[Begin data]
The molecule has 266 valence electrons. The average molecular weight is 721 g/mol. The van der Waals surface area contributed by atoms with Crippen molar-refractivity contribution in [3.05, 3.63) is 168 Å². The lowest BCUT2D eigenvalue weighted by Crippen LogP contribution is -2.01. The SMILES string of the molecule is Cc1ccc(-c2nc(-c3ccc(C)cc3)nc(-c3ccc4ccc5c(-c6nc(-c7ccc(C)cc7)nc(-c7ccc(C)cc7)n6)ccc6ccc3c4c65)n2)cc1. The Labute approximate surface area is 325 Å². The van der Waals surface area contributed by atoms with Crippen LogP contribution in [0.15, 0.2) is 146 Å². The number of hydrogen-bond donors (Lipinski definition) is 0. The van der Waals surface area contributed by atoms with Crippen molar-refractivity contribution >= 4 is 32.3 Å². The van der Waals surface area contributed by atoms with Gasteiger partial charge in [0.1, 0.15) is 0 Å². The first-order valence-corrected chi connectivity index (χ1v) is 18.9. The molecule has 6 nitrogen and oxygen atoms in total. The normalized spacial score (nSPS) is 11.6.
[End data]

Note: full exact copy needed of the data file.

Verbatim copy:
The molecule has 266 valence electrons. The average molecular weight is 721 g/mol. The van der Waals surface area contributed by atoms with Crippen molar-refractivity contribution in [3.05, 3.63) is 168 Å². The lowest BCUT2D eigenvalue weighted by Crippen LogP contribution is -2.01. The SMILES string of the molecule is Cc1ccc(-c2nc(-c3ccc(C)cc3)nc(-c3ccc4ccc5c(-c6nc(-c7ccc(C)cc7)nc(-c7ccc(C)cc7)n6)ccc6ccc3c4c65)n2)cc1. The Labute approximate surface area is 325 Å². The van der Waals surface area contributed by atoms with Crippen LogP contribution in [0.15, 0.2) is 146 Å². The number of hydrogen-bond donors (Lipinski definition) is 0. The van der Waals surface area contributed by atoms with Crippen molar-refractivity contribution >= 4 is 32.3 Å². The van der Waals surface area contributed by atoms with Gasteiger partial charge in [0.1, 0.15) is 0 Å². The first-order valence-corrected chi connectivity index (χ1v) is 18.9. The molecule has 6 nitrogen and oxygen atoms in total. The normalized spacial score (nSPS) is 11.6.